Winnipeg North constituency report
Kevin Lamoureux is the Liberal Member of Parliament for Winnipeg North.
Recent articles of Kevin Lamoureux
It was back on Jan. 4, 2020, that the World Health Organization tweeted, based on a report it had received that “Investigations are underway to identify the cause of this illness.”
The weeks that followed saw countries around the world reporting on how quickly this novel coronavirus, SARS-CoV-2, was spreading. We were initially told masks were not necessary but that we had to wash our hands a lot more.
How things have changed. Let there be no doubt there will be a new normal when things do get better.
We all had decisions to make with respect to the things we did, whether inside or outside our homes. Jobs, families, businesses and so much more were going to be impacted. It became clearly that the severity of the impact was going to depend on decisions made by governments.
Anyone driving north on Keewatin Street will notice two things once you hit Adsum Drive.
One is, Keewatin Street turns into Dr. Jose Rizal Way; and two, there you will find a more-than-life-size statue of Dr. José Rizal. On Aug. 24 I had the opportunity to attend the unveiling of a new monument and someone later asked me, “Who is Dr. José Rizal?”
A quick Google search will give a lot of detail as to who he was. Rizal is recognized by many people as the founding father of the Philippine Independence movement. While vast majority of people living in Canada of Filipino heritage are familiar with Dr. Rizal, he’s not so well known internationally compared to say, Mahatma Gandhi.
Dr. José Rizal was born in 1861 and led a remarkable life. A brilliant and highly educated person, he spoke 22 languages, worked as a scientist, ophthalmologist, writer and artist. He wrote several novels like Noli Me Tángere (Touch Me Not) that pointed out the terrible unfairness in his society, and fuelled the struggle for Philippine independence.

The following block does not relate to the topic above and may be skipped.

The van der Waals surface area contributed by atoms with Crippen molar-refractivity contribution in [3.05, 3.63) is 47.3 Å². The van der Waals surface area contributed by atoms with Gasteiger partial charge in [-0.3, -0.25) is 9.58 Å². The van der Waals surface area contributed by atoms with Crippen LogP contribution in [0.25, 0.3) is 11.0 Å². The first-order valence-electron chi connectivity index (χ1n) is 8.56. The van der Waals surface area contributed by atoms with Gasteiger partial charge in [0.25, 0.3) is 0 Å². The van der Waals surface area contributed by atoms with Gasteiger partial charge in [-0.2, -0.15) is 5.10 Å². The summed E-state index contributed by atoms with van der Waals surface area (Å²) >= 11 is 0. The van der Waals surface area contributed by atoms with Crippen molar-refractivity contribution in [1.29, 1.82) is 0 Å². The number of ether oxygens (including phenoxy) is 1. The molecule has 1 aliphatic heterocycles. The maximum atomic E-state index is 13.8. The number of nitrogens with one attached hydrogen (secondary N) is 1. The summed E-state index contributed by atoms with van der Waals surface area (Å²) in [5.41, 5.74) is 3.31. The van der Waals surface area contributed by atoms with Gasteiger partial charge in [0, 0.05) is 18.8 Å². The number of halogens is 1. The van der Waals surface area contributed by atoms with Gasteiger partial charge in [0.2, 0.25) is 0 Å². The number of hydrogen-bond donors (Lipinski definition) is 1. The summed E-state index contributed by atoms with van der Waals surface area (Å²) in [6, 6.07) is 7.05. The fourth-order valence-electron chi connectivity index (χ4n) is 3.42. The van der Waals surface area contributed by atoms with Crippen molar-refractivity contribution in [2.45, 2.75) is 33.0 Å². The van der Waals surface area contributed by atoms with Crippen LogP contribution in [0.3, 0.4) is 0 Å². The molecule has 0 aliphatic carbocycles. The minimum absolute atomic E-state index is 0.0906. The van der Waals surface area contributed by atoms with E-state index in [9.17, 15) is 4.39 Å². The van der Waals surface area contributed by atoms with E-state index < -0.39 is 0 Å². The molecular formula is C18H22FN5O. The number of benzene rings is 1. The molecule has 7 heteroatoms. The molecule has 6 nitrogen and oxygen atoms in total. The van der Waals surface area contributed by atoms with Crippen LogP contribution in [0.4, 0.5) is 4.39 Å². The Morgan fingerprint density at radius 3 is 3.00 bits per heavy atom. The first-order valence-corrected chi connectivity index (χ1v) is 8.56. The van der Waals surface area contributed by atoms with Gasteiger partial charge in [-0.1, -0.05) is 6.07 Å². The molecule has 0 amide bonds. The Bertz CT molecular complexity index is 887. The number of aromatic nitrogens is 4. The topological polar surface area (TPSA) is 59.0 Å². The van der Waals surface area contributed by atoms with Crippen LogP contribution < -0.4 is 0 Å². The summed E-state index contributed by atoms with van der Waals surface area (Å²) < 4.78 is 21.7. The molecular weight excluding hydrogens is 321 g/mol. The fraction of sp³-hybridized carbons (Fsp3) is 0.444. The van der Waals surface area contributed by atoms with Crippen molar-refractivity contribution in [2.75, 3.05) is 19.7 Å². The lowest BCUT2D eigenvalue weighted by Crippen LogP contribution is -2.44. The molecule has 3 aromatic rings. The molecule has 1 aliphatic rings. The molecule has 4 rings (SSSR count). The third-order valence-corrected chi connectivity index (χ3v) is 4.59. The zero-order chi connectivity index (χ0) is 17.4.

Summer has always been my favourite season. It’s the time when our community usually gathers to mark so many important milestones.
We celebrate Filipino Heritage Month in June but this year we had to cancel our wonderful street festival and cultural events. June 21 marked Indigenous Peoples Day, and this year I had hoped to launch my first annual celebration in honour of it. We also usually celebrate our great country’s birthday with block parties, concerts and so much more.
I’m sure a few of you missed my annual fireworks show at Tyndall Park. I know I certainly did. I’ve been hosting it for almost 30 years, and cancelling this year’s event was tough.
We’re all adjusting to a ‘new normal’ and it’s been really strange not having the big public parties we’re used to. Even so, that doesn’t mean our holidays are cancelled.
Winnipeg North is a diverse community and we aren’t strangers to the issue of racism.
Like many people, I get chills thinking about the video of George Floyd’s death and his last, terrifying words: “I can’t breathe.”
The incredible show of support for the Black Lives Matter movement at our legislature on June 5 brought this problem to light for many people, but it shouldn’t come as a surprise. It’s tempting to think that these problems are far away in Toronto, or the United States, but the sad truth is that many of my constituents face racism every single day.
“Minority communities” actually make up the majority of people in Winnipeg North, and yet they still face unfair barriers and discrimination.